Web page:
More About “My” Farm

Perhaps a little more about the farm is in order. Brakstad Gård [pronounce Brack-stah goar] belongs to Hilde and Peder, a couple in their thirties. They bought it from Hilde’s parents three years ago. The farm has been in the family since 1910 (when it was sold by the previous childless owner) and has been organic since 1980. Brakstad Farm lies 500 meters from the sea, with only one neighbor to disturb the peace of the surrounding fields, birch woods and mossy mountains.

In addition to the humans, Brakstad population counts 120 sheep and 160 lambs—meat being the main production—, three cows and two calves, two pigs, two horses, two sheepdogs, twenty-or-so hens and one solitary peacock.
The two calves are new arrivals since my last visit, as are the ponies, Jasmin and Jasper. The sheepdogs, both still in training, differ strongly in character. Jappi is crazy and excitable while Freia, bearing the burden of extra years and wisdom, is of a more serious, melancholy and yet stubborn disposition. As to the pigs, they have coarse, very curly hair—a far cry from the likes of Piglet. They’ve moved to a larger field since March, so that now, when I walk up bearing their breakfast Continue reading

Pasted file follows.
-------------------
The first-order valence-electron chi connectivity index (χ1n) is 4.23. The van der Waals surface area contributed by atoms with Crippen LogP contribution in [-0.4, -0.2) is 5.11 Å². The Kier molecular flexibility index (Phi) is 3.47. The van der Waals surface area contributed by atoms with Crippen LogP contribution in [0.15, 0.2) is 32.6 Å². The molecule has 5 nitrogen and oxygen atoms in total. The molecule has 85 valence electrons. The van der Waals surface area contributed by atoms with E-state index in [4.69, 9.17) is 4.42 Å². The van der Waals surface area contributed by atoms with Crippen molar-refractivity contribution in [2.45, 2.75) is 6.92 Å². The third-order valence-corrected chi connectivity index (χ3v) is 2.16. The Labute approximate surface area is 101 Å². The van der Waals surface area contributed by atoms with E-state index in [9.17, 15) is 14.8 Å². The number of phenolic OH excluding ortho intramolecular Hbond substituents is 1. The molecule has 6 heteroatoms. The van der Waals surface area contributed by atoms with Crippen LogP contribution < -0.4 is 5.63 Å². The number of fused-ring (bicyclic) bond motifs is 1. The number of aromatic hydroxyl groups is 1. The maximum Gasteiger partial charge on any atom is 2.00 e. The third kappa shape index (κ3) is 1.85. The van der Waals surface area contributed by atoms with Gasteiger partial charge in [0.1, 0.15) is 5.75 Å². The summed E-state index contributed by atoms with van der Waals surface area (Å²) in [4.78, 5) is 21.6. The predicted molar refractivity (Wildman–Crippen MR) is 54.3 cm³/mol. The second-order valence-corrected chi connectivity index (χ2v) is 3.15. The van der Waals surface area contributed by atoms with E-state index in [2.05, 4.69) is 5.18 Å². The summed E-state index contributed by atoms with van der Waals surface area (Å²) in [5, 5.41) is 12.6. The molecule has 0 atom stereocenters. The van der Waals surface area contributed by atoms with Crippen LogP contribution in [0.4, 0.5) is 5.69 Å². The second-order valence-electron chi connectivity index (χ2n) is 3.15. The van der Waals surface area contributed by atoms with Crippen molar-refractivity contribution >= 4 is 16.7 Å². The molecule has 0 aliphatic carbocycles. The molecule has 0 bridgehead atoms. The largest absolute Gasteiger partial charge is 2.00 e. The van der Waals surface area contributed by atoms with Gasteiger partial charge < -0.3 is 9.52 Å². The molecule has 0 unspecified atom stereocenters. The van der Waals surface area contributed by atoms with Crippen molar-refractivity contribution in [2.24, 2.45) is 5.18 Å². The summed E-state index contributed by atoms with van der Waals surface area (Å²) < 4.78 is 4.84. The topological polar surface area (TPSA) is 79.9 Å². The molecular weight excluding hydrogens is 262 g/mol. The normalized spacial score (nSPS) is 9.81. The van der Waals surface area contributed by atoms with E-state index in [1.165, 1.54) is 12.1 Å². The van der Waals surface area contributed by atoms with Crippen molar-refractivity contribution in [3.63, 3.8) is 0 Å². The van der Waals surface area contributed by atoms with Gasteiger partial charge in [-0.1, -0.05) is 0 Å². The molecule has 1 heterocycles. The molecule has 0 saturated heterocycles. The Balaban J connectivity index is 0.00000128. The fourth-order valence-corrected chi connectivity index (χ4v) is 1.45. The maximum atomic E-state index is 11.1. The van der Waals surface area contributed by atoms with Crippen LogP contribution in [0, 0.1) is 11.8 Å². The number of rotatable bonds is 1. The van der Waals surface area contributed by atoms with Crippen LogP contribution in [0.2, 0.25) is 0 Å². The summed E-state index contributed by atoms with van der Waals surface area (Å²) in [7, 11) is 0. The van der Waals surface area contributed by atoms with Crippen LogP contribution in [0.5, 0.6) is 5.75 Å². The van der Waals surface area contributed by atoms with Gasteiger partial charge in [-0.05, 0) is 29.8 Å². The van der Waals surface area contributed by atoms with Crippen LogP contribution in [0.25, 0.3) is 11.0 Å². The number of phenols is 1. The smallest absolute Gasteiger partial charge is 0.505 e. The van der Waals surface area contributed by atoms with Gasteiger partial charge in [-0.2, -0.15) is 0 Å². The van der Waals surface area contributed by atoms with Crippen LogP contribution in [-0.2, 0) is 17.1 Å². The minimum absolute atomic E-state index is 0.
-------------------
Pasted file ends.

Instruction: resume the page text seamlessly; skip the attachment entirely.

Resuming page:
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Wild Brussels!

Forêt de Soignes - Brussels' Oasis.

Forêt de Soignes – Brussels’ Oasis.

Brussels is a city of unexpected wildlife. In the space of two days, I have seen both a lone fox and a colony of bats (also a documentary about swifts, but that is irrelevant). Though these sightings are not the stuff of safaris, to me they feel exotic. Amid cobblestones, cars and buildings, animals enchant me; their encounter is a step into a fairytale.

As I was saying, on Monday evening I met a fox on luxurious Avenue Louise. He waited for the green light and crossed ahead of us pedestrians. As the approaching tram 93 caught him in its headlights, Continue reading